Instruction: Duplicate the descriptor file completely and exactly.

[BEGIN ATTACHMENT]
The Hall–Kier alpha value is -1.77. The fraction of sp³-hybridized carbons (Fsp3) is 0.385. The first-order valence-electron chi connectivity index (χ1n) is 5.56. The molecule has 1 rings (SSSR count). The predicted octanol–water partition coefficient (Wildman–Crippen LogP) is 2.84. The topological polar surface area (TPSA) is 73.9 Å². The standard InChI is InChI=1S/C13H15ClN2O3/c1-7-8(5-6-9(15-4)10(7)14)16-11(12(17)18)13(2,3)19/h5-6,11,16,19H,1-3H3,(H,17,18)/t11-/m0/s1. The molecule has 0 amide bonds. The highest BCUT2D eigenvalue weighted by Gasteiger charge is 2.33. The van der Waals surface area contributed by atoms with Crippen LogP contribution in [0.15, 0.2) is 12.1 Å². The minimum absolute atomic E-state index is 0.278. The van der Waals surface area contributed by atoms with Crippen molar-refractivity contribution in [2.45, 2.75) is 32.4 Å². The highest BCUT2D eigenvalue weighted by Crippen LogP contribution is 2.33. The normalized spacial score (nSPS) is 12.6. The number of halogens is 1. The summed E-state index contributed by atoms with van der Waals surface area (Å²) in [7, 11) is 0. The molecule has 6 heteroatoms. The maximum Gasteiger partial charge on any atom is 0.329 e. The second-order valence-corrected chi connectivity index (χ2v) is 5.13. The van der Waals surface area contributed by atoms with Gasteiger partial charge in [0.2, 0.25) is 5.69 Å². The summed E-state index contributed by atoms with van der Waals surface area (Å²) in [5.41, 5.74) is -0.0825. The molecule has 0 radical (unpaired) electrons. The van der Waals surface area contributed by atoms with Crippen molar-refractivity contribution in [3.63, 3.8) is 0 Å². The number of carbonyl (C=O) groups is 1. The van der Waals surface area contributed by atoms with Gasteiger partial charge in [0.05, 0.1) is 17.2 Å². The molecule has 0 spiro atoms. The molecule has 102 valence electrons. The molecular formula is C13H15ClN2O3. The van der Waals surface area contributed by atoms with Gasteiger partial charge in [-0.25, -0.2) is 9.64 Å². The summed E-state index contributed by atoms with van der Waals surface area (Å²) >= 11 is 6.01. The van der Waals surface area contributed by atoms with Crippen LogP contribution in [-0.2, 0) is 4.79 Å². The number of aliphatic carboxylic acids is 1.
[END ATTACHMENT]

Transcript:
The Hall–Kier alpha value is -1.77. The fraction of sp³-hybridized carbons (Fsp3) is 0.385. The first-order valence-electron chi connectivity index (χ1n) is 5.56. The molecule has 1 rings (SSSR count). The predicted octanol–water partition coefficient (Wildman–Crippen LogP) is 2.84. The topological polar surface area (TPSA) is 73.9 Å². The standard InChI is InChI=1S/C13H15ClN2O3/c1-7-8(5-6-9(15-4)10(7)14)16-11(12(17)18)13(2,3)19/h5-6,11,16,19H,1-3H3,(H,17,18)/t11-/m0/s1. The molecule has 0 amide bonds. The highest BCUT2D eigenvalue weighted by Gasteiger charge is 2.33. The van der Waals surface area contributed by atoms with Crippen LogP contribution in [0.15, 0.2) is 12.1 Å². The minimum absolute atomic E-state index is 0.278. The van der Waals surface area contributed by atoms with Crippen molar-refractivity contribution in [2.45, 2.75) is 32.4 Å². The highest BCUT2D eigenvalue weighted by Crippen LogP contribution is 2.33. The normalized spacial score (nSPS) is 12.6. The number of halogens is 1. The summed E-state index contributed by atoms with van der Waals surface area (Å²) in [7, 11) is 0. The molecule has 6 heteroatoms. The maximum Gasteiger partial charge on any atom is 0.329 e. The second-order valence-corrected chi connectivity index (χ2v) is 5.13. The van der Waals surface area contributed by atoms with Gasteiger partial charge in [0.2, 0.25) is 5.69 Å². The summed E-state index contributed by atoms with van der Waals surface area (Å²) in [5.41, 5.74) is -0.0825. The molecule has 0 radical (unpaired) electrons. The van der Waals surface area contributed by atoms with Crippen molar-refractivity contribution in [3.63, 3.8) is 0 Å². The number of carbonyl (C=O) groups is 1. The van der Waals surface area contributed by atoms with Gasteiger partial charge in [0.05, 0.1) is 17.2 Å². The molecule has 0 spiro atoms. The molecule has 102 valence electrons. The molecular formula is C13H15ClN2O3. The van der Waals surface area contributed by atoms with Gasteiger partial charge in [-0.25, -0.2) is 9.64 Å². The summed E-state index contributed by atoms with van der Waals surface area (Å²) >= 11 is 6.01. The van der Waals surface area contributed by atoms with Crippen LogP contribution in [-0.2, 0) is 4.79 Å². The number of aliphatic carboxylic acids is 1.